The international showcase section on September 15 will feature Feras Fayyad’s Oscar-nominated Last Men in Aleppo (2017), which documents the rescue efforts of volunteer organisation White Helmets during the Syrian Civil War. The film won the Sundance World Cinema Grand Jury Prize last year. Another section on the same date on inclusion and visibility will feature two Japanese films – With Ayumi by Yuya Sakagawa and Shinji Suzuki’s Give us a Break! 100 People with Disabilities Speak Out – which explore the challenges and misconceptions about living with disability. A segment on visual storytelling will feature Thorsten Klauschke’s Sleeping with the Enemy, Asghar Safar and Abbas Jalali Yekta’s One Thousand Myths and Orzumurod Sharipov’s The Shell.

Last Men in Aleppo (2017).

A section dedicated to PSBT-Doordarshan films will showcase documentaries examining topics ranging from Adivasi cultures to the tussle between development and environment conservation and the preservation of oral traditions.

The section will open on September 15 with Vipin Vijay’s video essay Anthropocene Reeloked, about the environmental impact of human activity. The line-up also includes Ajay TG’s Koi Chaand Bhi Nahi, which highlights the neglect of environmental and human rights in Chhattisgarh and Tarun Kumar Mishra’s The Call of Kandahar Hills, which spotlights the Paudi Bhuinyas community. Maheen Mirza’s Agar Who Ek Desh Banatee looks at how rural Adivasi working women from Chhattisgarh define and envision development while mines and power plants grow in their midst.

Aparna Sanyal’s One Mustard Seed focuses on the relationship of humans with death, while Shabnam Sukhdev’s Peacock Plume narrates the story of Indian classical dancer and cancer survivor Shubhada Varadkar. Sumita Khanna’s Mere Desh ki Dharti investigates the impact of pesticides as they enter the food chain, while Nitin Das’s India’s Healing Forests explores how nature affects our body, mind and spirit.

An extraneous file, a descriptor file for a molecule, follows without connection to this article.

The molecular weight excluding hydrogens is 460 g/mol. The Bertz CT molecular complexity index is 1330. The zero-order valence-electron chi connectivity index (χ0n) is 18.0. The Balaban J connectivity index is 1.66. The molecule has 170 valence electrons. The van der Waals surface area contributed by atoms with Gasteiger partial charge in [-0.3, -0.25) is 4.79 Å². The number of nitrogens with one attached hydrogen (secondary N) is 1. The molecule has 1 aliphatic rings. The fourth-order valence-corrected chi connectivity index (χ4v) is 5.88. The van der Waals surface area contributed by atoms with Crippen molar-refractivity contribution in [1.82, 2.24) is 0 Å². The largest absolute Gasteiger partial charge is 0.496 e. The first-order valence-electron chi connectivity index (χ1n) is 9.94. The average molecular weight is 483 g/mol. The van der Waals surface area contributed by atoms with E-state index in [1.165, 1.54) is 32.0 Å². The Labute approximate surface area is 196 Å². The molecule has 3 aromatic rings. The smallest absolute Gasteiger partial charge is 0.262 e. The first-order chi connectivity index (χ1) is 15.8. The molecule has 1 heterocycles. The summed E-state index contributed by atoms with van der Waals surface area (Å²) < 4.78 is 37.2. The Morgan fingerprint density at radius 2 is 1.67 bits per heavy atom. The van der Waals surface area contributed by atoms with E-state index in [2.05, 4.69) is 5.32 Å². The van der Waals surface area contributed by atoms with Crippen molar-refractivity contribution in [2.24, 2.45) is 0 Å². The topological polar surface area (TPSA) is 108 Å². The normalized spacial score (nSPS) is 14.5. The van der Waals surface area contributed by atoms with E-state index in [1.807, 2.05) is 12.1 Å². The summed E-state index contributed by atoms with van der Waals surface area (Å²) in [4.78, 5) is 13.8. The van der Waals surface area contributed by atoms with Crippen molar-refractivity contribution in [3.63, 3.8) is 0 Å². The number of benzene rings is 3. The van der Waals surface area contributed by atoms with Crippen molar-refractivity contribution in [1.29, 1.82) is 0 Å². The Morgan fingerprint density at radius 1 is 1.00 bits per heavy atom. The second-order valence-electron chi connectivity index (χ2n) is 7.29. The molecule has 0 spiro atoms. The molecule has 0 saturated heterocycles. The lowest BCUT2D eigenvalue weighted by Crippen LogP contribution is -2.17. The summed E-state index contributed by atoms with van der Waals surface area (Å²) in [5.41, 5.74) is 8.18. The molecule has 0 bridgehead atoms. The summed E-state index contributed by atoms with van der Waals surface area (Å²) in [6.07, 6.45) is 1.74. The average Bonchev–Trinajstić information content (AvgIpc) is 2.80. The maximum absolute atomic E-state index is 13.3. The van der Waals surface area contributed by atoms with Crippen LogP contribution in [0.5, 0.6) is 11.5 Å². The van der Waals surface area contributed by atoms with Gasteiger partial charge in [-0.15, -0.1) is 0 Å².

Pearl Sandhu’s Banaras Pink centres on the Gulabi Meenakari craft of Varanasi, while Sridhar Sudhir’s Kaithi-Ek Ithihaar explores the lost Kaithi alphabet, which was once widely used in Bihar and other parts of North India. Sandhya Kumar’s Koothu centres on the living theatre tradition of Tamil Nadu, which is struggling to find place and patronage in urban art circles because of its low-caste associations.

Anupama Srinivasan’s Aaj School Javanu Che Tamare? (Are You Going To School Today) travels to rural schools in the predominantly tribal district of Dungarpur in southern Rajasthan. Yasmin Kidwai and Fazal Kidwai’s A Sticky Wicket looks at how sport has emancipated a group of girls in a slum on the outskirts of Delhi.

Jainendra Dost and Shilpi Gulati’s Naach Bhikari Naach captures the lives of four male dancers from Bihar who had worked with the legendary Bhikari Thakur. Lubdhak Chatterjee’s Vaikhari focuses on padhant, the art reciting of mnemonic syllables in Indian classical percussion and dance, through the journey of artist Parwati Dutta.

Naach Bhikari Naach.

Nooryaab Nakhat’s Waning Moons focuses on two siblings discussing their history as descendants of Nawabs, while Priyanka Chhabra’s Pichla Varka centres on a group of female Partition refugees. Avijit Mukul Kishore’s Squeeze Lime In Your Eyes focuses on the work of visual artist Kausik Mukhopadhyay. Vani Subramanian’s The Death of Us traces the history of capital punishment in India. A section on PSBT’s short documentaries will feature films exploring gender and sexuality.